Maybe there aren’t all that many houses in the literature like this but there area lot in France, I just think we don’t have that type of novel in French literature, about country house. Those big old houses are often located in Paris. Most of the novels that came to my mind were English.

  4. Thank you for posting this review. I’d never heard of the author Molly Keane or Two Days in Aragon. I love your comparison to Brideshead Revisited and Howard’s End, two novels I have read. So I think this is a title that I would enjoy reading.

    • You are welcome. I hope you will like it. It’s absolutely unique. The voice is so hers, you don’t find that all that often in fiction.
      I was thinking of your comment about unlikable characters, these characters are not likable but so fascinating. The description of Nan will stay with me. And the house as well.

  5. I’ve been meaning to read Molly Keane (sound familiar?) for ages, thanks to Danielle’s wonderful reviews. I seem to be booking myself up for so much this autumn that it might be 2012 before I get there, but it’s clear I have a lot to look forward to!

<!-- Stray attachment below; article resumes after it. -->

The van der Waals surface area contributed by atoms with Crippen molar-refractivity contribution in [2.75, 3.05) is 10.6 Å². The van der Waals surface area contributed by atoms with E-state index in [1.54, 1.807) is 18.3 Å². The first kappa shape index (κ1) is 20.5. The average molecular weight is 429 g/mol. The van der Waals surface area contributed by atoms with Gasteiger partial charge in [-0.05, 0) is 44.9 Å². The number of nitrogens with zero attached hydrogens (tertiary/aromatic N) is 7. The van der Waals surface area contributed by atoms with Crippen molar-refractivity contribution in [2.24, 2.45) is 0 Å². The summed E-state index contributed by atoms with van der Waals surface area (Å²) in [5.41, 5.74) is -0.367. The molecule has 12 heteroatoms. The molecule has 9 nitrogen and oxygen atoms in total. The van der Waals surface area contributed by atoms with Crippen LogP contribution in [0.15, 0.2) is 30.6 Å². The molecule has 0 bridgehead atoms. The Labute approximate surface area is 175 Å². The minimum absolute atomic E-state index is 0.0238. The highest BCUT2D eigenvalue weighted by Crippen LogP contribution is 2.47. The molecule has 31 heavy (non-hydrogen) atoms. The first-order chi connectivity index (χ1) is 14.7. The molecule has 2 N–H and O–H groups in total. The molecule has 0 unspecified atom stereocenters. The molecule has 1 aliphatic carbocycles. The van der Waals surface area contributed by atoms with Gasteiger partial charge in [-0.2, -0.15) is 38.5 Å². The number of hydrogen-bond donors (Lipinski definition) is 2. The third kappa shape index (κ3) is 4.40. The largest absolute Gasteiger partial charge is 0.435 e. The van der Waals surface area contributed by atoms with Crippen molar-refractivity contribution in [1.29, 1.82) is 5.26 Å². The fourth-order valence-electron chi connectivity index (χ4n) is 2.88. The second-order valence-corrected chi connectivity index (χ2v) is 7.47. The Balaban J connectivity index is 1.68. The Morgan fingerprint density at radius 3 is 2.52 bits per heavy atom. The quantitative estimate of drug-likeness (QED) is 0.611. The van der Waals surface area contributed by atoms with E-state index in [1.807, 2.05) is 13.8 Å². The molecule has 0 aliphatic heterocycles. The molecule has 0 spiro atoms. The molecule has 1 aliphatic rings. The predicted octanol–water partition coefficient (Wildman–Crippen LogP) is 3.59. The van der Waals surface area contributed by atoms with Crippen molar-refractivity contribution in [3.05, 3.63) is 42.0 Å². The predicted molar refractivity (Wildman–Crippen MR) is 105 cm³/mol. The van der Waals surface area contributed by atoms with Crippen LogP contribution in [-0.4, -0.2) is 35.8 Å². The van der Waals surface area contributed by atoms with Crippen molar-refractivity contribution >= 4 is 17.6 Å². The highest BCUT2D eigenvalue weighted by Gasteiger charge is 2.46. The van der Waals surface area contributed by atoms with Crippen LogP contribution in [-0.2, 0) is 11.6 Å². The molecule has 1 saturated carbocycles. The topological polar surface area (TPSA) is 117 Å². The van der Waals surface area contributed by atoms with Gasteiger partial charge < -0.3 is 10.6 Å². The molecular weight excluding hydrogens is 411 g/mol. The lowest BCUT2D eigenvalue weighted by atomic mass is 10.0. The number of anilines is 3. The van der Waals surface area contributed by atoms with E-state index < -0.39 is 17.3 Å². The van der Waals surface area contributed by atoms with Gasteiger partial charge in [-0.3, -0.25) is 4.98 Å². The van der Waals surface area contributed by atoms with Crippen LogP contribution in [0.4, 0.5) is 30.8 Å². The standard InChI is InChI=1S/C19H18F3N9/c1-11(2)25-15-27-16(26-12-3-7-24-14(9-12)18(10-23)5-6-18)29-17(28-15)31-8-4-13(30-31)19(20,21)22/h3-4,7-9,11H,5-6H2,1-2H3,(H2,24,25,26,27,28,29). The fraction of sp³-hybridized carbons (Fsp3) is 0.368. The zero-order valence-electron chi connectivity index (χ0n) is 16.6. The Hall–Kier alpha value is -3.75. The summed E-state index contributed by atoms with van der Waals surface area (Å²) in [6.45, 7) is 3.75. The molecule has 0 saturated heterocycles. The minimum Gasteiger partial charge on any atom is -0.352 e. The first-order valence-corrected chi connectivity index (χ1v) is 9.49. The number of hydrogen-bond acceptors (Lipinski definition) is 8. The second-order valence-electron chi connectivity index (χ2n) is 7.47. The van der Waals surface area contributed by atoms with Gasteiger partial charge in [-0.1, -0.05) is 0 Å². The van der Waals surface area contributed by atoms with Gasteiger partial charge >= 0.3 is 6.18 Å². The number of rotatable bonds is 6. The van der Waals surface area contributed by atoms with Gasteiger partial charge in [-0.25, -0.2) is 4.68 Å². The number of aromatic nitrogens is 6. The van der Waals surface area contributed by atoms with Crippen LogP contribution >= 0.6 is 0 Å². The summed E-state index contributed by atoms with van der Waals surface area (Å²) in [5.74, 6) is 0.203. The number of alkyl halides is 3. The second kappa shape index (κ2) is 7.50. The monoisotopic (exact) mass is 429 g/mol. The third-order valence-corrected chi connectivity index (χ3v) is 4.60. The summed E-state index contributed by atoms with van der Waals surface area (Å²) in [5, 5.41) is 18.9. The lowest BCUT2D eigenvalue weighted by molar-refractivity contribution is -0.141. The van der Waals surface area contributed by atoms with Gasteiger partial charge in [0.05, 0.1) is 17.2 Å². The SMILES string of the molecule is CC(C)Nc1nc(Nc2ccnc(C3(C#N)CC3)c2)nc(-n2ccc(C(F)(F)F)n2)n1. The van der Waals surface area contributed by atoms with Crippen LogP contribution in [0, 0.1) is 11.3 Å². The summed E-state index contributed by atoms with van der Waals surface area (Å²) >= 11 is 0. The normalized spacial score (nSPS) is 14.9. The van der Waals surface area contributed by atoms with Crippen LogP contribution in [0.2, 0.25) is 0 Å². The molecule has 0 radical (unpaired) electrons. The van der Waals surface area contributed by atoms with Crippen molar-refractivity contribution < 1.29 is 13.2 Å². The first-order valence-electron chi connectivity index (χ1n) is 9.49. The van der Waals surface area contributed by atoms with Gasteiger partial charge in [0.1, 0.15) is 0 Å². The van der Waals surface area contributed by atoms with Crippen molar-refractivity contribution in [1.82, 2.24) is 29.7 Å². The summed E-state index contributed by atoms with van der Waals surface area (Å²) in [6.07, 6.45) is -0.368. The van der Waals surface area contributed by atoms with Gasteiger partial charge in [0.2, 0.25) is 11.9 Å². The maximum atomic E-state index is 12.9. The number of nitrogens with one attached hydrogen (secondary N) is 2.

6. Pingback: Time After Time by Molly Keane | Beauty is a Sleeping Cat

Thanks for commenting, I love to hear your thoughts

Fill in your details below or click an icon to log in: Logo

You are commenting using your account. Log Out /  Change )

Twitter picture

You are commenting using your Twitter account. Log Out /  Change )

Facebook photo

You are commenting using your Facebook account. Log Out /  Change )

Connecting to %s

This site uses Akismet to reduce spam. Learn how your comment data is processed.